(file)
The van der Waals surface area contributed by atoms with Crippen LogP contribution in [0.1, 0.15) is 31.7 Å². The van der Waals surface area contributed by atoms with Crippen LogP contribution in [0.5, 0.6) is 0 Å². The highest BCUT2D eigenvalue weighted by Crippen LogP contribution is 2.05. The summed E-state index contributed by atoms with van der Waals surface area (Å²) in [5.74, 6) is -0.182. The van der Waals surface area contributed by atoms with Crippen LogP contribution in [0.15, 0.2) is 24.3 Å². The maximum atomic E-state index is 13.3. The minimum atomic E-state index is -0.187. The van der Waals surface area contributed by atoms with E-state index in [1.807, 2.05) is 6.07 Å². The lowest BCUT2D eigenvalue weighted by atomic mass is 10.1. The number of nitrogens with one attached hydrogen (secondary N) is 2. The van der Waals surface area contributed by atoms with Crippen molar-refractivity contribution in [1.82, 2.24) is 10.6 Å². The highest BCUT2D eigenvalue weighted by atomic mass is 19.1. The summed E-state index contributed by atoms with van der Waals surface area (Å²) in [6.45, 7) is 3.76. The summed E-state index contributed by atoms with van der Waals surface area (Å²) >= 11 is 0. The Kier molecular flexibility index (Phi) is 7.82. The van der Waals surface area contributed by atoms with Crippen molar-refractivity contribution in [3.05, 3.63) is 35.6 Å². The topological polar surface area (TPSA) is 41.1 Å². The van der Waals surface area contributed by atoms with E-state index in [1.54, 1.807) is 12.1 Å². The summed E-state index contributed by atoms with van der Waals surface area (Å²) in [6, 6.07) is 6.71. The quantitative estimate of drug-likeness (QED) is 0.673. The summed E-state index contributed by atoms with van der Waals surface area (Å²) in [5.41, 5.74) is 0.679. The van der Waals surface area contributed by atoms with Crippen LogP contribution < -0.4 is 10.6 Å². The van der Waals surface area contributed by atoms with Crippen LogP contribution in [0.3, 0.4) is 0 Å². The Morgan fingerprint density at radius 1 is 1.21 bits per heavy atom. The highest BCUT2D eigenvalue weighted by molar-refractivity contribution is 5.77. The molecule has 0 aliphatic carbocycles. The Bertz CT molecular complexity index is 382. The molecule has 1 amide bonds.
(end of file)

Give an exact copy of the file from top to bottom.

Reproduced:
The van der Waals surface area contributed by atoms with Crippen LogP contribution in [0.1, 0.15) is 31.7 Å². The van der Waals surface area contributed by atoms with Crippen LogP contribution in [0.5, 0.6) is 0 Å². The highest BCUT2D eigenvalue weighted by Crippen LogP contribution is 2.05. The summed E-state index contributed by atoms with van der Waals surface area (Å²) in [5.74, 6) is -0.182. The van der Waals surface area contributed by atoms with Crippen LogP contribution in [0.15, 0.2) is 24.3 Å². The maximum atomic E-state index is 13.3. The minimum atomic E-state index is -0.187. The van der Waals surface area contributed by atoms with E-state index in [1.807, 2.05) is 6.07 Å². The lowest BCUT2D eigenvalue weighted by atomic mass is 10.1. The number of nitrogens with one attached hydrogen (secondary N) is 2. The van der Waals surface area contributed by atoms with Crippen molar-refractivity contribution in [1.82, 2.24) is 10.6 Å². The highest BCUT2D eigenvalue weighted by atomic mass is 19.1. The summed E-state index contributed by atoms with van der Waals surface area (Å²) in [6.45, 7) is 3.76. The summed E-state index contributed by atoms with van der Waals surface area (Å²) >= 11 is 0. The Kier molecular flexibility index (Phi) is 7.82. The van der Waals surface area contributed by atoms with Crippen molar-refractivity contribution in [3.05, 3.63) is 35.6 Å². The topological polar surface area (TPSA) is 41.1 Å². The van der Waals surface area contributed by atoms with E-state index in [1.54, 1.807) is 12.1 Å². The summed E-state index contributed by atoms with van der Waals surface area (Å²) in [6, 6.07) is 6.71. The quantitative estimate of drug-likeness (QED) is 0.673. The summed E-state index contributed by atoms with van der Waals surface area (Å²) in [5.41, 5.74) is 0.679. The van der Waals surface area contributed by atoms with Crippen LogP contribution < -0.4 is 10.6 Å². The van der Waals surface area contributed by atoms with Crippen LogP contribution in [0.3, 0.4) is 0 Å². The Morgan fingerprint density at radius 1 is 1.21 bits per heavy atom. The highest BCUT2D eigenvalue weighted by molar-refractivity contribution is 5.77. The molecule has 0 aliphatic carbocycles. The Bertz CT molecular complexity index is 382. The molecule has 1 amide bonds.